Obscure home insurance coverage
May 14, 2014
There are a few interesting items of note that you may not know about your home insurance policy. According to Kiplinger News Service, some of the most standard insurance plans provide coverage for obscure events such as riots, natural disasters and dorm-room theft.
Look out below
Most insurance policies cover your home against falling meteors.
Most homeowners in the United States aren't fretting over a potential volcanic eruption, though it is a threat for some homeowners in Alaska, California, Hawaii, Oregon and Washington, according to the Chicago Tribune. Luckily, those homeowners can sleep easy knowing most standard insurance policies cover damage from volcanic eruptions.
While your home and belongings should be backed by your provider if molten lava ever makes it to your front door, you wouldn't be so lucky if an earthquake or flood were to strike.
Penny Gusner, a consumer analyst, told the Tribune that while vehicle damage is usually covered by auto insurance if a flood or earthquake were to strike, a standard homeowner policy often skips those two natural disasters. In order to receive earthquake coverage, you'll need to add an endorsement to your existing policy or buy a separate policy.
While your chances of being struck by lightning or being attacked by a shark are much higher than a meteor or orbiting satellite falling on your home, your insurance should still provide protection if such an event were to take place.
According to the Insurance Information Institute, damage prompted by falling objects is typically covered under standard life, auto and homeowners policies. These policies cover damage to the home and belongings inside. The optional comprehensive portion of an auto policy covers damage to a car.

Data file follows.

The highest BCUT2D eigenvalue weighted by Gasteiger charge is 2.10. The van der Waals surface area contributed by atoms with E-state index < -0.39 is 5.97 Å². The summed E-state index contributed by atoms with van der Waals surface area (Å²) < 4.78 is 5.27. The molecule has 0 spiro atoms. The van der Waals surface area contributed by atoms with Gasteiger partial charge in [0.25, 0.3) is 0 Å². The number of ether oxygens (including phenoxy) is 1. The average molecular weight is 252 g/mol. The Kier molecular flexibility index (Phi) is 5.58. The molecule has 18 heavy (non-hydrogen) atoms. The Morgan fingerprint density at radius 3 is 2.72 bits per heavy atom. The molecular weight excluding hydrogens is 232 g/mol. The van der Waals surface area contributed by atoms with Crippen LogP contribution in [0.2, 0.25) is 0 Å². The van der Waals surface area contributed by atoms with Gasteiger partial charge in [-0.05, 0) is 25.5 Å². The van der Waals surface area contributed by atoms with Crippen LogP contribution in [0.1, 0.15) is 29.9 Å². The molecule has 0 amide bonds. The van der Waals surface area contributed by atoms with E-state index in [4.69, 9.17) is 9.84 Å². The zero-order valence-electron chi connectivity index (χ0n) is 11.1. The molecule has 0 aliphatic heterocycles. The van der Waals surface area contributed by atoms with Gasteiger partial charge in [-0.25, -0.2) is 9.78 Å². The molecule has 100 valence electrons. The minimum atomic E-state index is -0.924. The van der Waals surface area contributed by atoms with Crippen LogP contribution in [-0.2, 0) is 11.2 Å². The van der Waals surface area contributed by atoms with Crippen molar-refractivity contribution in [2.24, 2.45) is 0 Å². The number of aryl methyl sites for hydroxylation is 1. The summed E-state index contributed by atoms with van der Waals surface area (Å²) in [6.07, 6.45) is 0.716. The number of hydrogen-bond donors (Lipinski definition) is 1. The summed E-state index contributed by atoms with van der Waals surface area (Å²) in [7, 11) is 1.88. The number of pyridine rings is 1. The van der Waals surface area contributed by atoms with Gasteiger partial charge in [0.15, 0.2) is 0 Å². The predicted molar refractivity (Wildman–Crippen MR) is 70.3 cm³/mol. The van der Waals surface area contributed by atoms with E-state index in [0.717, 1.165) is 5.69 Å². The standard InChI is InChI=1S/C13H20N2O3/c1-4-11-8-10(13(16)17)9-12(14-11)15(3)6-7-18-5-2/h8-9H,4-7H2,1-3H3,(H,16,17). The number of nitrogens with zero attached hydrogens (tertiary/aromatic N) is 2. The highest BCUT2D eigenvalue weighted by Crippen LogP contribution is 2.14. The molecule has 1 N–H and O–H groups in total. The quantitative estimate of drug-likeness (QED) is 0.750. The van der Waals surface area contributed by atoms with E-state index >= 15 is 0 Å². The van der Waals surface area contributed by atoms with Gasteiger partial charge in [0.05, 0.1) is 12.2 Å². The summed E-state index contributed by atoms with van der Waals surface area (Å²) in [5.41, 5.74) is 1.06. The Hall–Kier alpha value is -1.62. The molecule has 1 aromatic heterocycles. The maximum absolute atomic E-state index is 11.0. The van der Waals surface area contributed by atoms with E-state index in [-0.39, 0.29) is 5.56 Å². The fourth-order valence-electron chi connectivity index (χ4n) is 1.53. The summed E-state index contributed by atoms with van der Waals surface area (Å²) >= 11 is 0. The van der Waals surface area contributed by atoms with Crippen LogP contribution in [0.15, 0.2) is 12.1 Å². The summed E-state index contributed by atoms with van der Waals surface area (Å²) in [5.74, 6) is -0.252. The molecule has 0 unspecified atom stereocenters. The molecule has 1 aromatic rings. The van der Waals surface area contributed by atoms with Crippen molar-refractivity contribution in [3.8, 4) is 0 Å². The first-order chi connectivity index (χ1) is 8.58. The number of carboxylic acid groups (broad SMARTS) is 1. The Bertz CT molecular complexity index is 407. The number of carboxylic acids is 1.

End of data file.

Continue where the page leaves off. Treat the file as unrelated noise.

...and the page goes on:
Stealing on campus
Many people are unaware, but most homeowners insurance
policies provide protection for college students' belongings while they're away from home. If you receive a call from your son or daughter that their stereo system was stolen from their room, don't fret.
Policy rules tend to differ among providers, but most of the time, the rules require the student to be living on campus, enrolled in school full time and younger than 26, according to the National Association of Insurance Commissioners.
Jeanne Salvatore of the Insurance Information Institute told the Tribune that some insurance policies limit off-premises coverage to 10 percent of the personal possessions coverage. Most homeowners policies offer coverage for possessions at 50 to 70 percent of the home's coverage.
However, students residing in off-campus housing may not be covered if any of their personal items are stolen. Students living off campus should consider a renters insurance policy to protect themselves against theft.
Watch out for those pesky riots
Hopefully you'll never have to deal with a violent riot or sports celebration that becomes out of control. But if a protest turns aggressive and your car or home is damaged during the ruckus, your property should be covered under standard homeowners policies and comprehensive auto insurance.